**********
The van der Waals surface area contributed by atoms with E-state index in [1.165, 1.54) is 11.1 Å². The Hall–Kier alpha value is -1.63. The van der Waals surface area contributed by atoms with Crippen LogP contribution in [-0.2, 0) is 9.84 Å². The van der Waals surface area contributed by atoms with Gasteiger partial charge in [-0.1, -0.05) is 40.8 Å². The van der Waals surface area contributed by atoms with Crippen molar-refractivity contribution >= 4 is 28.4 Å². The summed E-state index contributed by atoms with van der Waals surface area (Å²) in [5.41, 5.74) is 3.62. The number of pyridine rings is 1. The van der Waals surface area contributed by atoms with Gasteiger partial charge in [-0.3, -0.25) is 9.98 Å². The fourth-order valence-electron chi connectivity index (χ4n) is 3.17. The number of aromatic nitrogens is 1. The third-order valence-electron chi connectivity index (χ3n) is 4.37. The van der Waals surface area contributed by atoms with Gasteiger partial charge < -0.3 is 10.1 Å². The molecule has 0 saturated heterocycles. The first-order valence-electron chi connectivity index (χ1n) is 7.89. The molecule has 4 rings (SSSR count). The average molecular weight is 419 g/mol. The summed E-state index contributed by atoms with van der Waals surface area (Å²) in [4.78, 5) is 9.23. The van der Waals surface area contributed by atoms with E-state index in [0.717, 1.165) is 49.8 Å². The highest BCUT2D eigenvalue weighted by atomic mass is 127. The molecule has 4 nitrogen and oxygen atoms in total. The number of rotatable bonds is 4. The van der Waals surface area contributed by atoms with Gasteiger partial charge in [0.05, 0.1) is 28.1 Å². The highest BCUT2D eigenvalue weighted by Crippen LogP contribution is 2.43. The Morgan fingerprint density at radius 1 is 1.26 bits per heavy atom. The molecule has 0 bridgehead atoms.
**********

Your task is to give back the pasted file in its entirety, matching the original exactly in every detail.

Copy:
The van der Waals surface area contributed by atoms with E-state index in [1.165, 1.54) is 11.1 Å². The Hall–Kier alpha value is -1.63. The van der Waals surface area contributed by atoms with Crippen LogP contribution in [-0.2, 0) is 9.84 Å². The van der Waals surface area contributed by atoms with Gasteiger partial charge in [-0.1, -0.05) is 40.8 Å². The van der Waals surface area contributed by atoms with Crippen molar-refractivity contribution >= 4 is 28.4 Å². The summed E-state index contributed by atoms with van der Waals surface area (Å²) in [5.41, 5.74) is 3.62. The number of pyridine rings is 1. The van der Waals surface area contributed by atoms with Gasteiger partial charge in [-0.3, -0.25) is 9.98 Å². The fourth-order valence-electron chi connectivity index (χ4n) is 3.17. The number of aromatic nitrogens is 1. The third-order valence-electron chi connectivity index (χ3n) is 4.37. The van der Waals surface area contributed by atoms with Gasteiger partial charge < -0.3 is 10.1 Å². The molecule has 0 saturated heterocycles. The first-order valence-electron chi connectivity index (χ1n) is 7.89. The molecule has 4 rings (SSSR count). The average molecular weight is 419 g/mol. The summed E-state index contributed by atoms with van der Waals surface area (Å²) in [4.78, 5) is 9.23. The van der Waals surface area contributed by atoms with E-state index in [0.717, 1.165) is 49.8 Å². The highest BCUT2D eigenvalue weighted by atomic mass is 127. The molecule has 4 nitrogen and oxygen atoms in total. The number of rotatable bonds is 4. The van der Waals surface area contributed by atoms with Gasteiger partial charge in [0.05, 0.1) is 28.1 Å². The highest BCUT2D eigenvalue weighted by Crippen LogP contribution is 2.43. The Morgan fingerprint density at radius 1 is 1.26 bits per heavy atom. The molecule has 0 bridgehead atoms.